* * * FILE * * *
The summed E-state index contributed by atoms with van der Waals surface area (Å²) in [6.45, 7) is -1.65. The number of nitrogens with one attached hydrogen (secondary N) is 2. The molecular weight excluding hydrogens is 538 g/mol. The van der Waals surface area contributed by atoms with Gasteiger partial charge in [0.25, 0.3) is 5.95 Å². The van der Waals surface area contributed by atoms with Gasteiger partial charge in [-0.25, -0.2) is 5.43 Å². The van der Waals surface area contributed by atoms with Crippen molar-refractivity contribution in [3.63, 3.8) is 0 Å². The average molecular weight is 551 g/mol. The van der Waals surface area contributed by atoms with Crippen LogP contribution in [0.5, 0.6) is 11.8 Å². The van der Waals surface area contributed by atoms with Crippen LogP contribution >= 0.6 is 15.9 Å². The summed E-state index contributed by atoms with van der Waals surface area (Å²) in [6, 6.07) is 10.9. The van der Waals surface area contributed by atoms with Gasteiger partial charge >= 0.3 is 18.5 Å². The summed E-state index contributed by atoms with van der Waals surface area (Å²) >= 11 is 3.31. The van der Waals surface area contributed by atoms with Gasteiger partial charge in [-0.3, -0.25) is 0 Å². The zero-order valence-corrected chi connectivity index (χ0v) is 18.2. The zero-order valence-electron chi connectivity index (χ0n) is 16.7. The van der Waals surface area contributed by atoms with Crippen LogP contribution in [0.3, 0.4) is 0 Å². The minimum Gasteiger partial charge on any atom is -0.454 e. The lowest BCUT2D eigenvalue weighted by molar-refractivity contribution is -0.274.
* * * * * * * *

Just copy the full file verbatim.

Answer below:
The summed E-state index contributed by atoms with van der Waals surface area (Å²) in [6.45, 7) is -1.65. The number of nitrogens with one attached hydrogen (secondary N) is 2. The molecular weight excluding hydrogens is 538 g/mol. The van der Waals surface area contributed by atoms with Gasteiger partial charge in [0.25, 0.3) is 5.95 Å². The van der Waals surface area contributed by atoms with Gasteiger partial charge in [-0.25, -0.2) is 5.43 Å². The van der Waals surface area contributed by atoms with Crippen molar-refractivity contribution in [3.63, 3.8) is 0 Å². The average molecular weight is 551 g/mol. The van der Waals surface area contributed by atoms with Crippen LogP contribution in [0.5, 0.6) is 11.8 Å². The van der Waals surface area contributed by atoms with Crippen LogP contribution >= 0.6 is 15.9 Å². The summed E-state index contributed by atoms with van der Waals surface area (Å²) in [6, 6.07) is 10.9. The van der Waals surface area contributed by atoms with Gasteiger partial charge >= 0.3 is 18.5 Å². The summed E-state index contributed by atoms with van der Waals surface area (Å²) >= 11 is 3.31. The van der Waals surface area contributed by atoms with Gasteiger partial charge in [-0.3, -0.25) is 0 Å². The zero-order valence-corrected chi connectivity index (χ0v) is 18.2. The zero-order valence-electron chi connectivity index (χ0n) is 16.7. The van der Waals surface area contributed by atoms with Crippen LogP contribution in [0.3, 0.4) is 0 Å². The minimum Gasteiger partial charge on any atom is -0.454 e. The lowest BCUT2D eigenvalue weighted by molar-refractivity contribution is -0.274.